The frontal lobe is what neuroscientists pay attention to when looking at depression.

temporal lobesTemporal Lobes

The temporal lobes are located on either side of the brain above the ears. Their functions include: hearing, speech, memory, emotional response and sense of smell.

Symptoms of Temporal Lobe Degeneration:

  • poor memory
  • difficult hearing with background noise
  • episodes of tinnitus (ringing in the ears)
  • abnormal shifts in fatigue throughout the day
Within the temporal lobes is the hippocampus. It is in charge of learning and memory, including transferring short-term memory into long-term memory, as well as spatial orientation, sense of direction and circadian rhythm (your sleep-wake cycle). Also within the temporal lobes is the amygdala, which affects learned emotional responses.

parietal lobeParietal Lobe

The parietal lobe is located directly behind the ears. Its functions include: sensory processes, attention, language and determination of where the body is in space.

Symptoms of Parietal Lobe Degeneration:

  • feeling unstable in darkness
  • difficulty navigating spaces, even familiar ones
  • inability to recognize objects through touch
  • difficulty perceiving where limbs are and becoming prone to falls
  • difficulty understanding spoken and/or written language

occipital lobeOccipital Lobe

The occipital lobe is located in the back of the head. Its main functions include: processing visual information including shapes, colors, motion and difference between colors.

Symptoms of Occipital Lobe Degeneration:

  • visual floaters
  • visual hallucinations
  • difficulty processing visual information and recognizing shapes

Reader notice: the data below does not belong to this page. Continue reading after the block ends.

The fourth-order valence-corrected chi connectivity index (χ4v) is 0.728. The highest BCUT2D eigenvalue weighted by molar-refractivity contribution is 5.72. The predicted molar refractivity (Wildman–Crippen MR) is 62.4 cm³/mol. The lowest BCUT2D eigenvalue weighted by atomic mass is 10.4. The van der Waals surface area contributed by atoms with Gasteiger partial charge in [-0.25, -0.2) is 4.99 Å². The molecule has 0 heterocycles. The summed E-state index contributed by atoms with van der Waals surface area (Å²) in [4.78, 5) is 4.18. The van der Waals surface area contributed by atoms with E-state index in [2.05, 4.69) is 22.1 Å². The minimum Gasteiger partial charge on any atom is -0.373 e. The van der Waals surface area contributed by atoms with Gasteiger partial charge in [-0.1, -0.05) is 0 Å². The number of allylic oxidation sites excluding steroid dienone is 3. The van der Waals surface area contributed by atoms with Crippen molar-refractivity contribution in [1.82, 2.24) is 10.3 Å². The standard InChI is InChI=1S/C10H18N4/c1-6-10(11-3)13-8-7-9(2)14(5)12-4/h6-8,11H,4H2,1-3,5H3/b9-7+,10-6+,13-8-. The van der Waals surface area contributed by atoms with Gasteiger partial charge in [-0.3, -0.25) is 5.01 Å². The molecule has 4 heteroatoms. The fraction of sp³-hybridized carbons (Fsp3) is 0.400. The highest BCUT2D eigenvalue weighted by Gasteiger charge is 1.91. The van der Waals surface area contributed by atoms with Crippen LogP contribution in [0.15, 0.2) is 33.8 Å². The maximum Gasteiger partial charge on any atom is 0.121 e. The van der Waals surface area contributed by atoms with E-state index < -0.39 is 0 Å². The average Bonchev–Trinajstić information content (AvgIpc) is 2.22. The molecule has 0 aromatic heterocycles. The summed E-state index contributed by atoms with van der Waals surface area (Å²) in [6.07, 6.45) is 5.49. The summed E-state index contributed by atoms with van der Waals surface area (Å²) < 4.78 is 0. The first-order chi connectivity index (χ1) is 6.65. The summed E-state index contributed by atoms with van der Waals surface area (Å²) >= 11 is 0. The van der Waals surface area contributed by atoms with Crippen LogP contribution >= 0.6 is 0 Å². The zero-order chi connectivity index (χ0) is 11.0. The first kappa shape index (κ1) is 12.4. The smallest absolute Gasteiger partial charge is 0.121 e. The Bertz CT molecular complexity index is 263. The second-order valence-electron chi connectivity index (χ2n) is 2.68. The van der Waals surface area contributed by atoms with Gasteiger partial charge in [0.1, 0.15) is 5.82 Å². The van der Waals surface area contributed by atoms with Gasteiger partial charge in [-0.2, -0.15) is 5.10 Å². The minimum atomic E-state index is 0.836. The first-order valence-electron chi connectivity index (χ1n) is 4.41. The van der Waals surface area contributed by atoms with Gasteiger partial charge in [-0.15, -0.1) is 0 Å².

• persistence or reoccurrence of visual image after it has been removed


Situated in the back of the head in what is called the hindbrain, the cerebellum has two distinct lobes, located right above the neck. Functions include: controlling movement and cognitive processes that require precise timing, and interpreting information from the inner ear for determining balance.

Symptoms of Cerebellar Degeneration:

  • dizziness, vertigo
  • nausea from visual inputs, such as car sickness
  • poor balance
  • becoming nauseated from staring at stripes or bold patterns
  • subtle shakes at end stages of movement, such as reaching a hand out to find it shakes at arm’s reach (this differs from Parkinson’s shaking)

spinal cordSpinal Cord

The spinal cord is the extension of the brain that runs vertically through the vertebral column. It is the central channel that transfers sensory information between the brain and the rest of the body.

The Nutshell

The brain is made up of regions that control specific behaviors, functions, and processes in the body, mind and personality. During our development, or as a response to brain impairment, these regions express changes through obvious signals in our function and behavior. In my next post, I’ll talk about what the brain is made of, and how it communicates. After that we’ll explore some of the reasons the brain becomes impaired, and how that might relate to autoimmunity.

Kharazzian, D. Why Isn’t My Brain Working. Carlsbad, CA: Elephant Press, 2013.

Mercola website, 1/22/09. “Fascinating Facts You Never Knew About the Human Brain.”